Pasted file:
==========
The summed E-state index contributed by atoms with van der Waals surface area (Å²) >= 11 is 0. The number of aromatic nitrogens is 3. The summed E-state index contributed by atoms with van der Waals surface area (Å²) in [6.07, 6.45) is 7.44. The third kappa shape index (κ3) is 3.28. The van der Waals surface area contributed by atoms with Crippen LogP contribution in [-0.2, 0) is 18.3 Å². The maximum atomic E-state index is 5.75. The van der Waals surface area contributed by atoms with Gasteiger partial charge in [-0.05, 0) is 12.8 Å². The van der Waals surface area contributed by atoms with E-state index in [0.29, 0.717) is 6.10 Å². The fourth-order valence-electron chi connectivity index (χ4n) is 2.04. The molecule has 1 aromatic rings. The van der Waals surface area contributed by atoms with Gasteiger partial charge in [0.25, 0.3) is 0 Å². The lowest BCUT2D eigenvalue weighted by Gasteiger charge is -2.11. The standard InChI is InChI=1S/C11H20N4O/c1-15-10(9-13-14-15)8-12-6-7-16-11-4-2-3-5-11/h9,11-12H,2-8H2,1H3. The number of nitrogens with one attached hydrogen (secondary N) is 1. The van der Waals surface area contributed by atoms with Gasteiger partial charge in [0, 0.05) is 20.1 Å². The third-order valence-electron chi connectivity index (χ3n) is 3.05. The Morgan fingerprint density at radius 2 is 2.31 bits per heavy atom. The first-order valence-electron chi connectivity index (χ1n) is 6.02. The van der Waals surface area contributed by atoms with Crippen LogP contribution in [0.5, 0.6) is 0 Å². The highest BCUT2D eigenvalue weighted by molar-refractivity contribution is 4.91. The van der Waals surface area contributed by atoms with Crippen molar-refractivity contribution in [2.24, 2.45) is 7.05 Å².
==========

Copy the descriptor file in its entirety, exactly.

The summed E-state index contributed by atoms with van der Waals surface area (Å²) >= 11 is 0. The number of aromatic nitrogens is 3. The summed E-state index contributed by atoms with van der Waals surface area (Å²) in [6.07, 6.45) is 7.44. The third kappa shape index (κ3) is 3.28. The van der Waals surface area contributed by atoms with Crippen LogP contribution in [-0.2, 0) is 18.3 Å². The maximum atomic E-state index is 5.75. The van der Waals surface area contributed by atoms with Gasteiger partial charge in [-0.05, 0) is 12.8 Å². The van der Waals surface area contributed by atoms with E-state index in [0.29, 0.717) is 6.10 Å². The fourth-order valence-electron chi connectivity index (χ4n) is 2.04. The molecule has 1 aromatic rings. The van der Waals surface area contributed by atoms with Gasteiger partial charge in [0.25, 0.3) is 0 Å². The lowest BCUT2D eigenvalue weighted by Gasteiger charge is -2.11. The standard InChI is InChI=1S/C11H20N4O/c1-15-10(9-13-14-15)8-12-6-7-16-11-4-2-3-5-11/h9,11-12H,2-8H2,1H3. The number of nitrogens with one attached hydrogen (secondary N) is 1. The van der Waals surface area contributed by atoms with Gasteiger partial charge in [0, 0.05) is 20.1 Å². The third-order valence-electron chi connectivity index (χ3n) is 3.05. The Morgan fingerprint density at radius 2 is 2.31 bits per heavy atom. The first-order valence-electron chi connectivity index (χ1n) is 6.02. The van der Waals surface area contributed by atoms with Crippen LogP contribution in [0.5, 0.6) is 0 Å². The highest BCUT2D eigenvalue weighted by molar-refractivity contribution is 4.91. The van der Waals surface area contributed by atoms with Crippen molar-refractivity contribution in [2.24, 2.45) is 7.05 Å².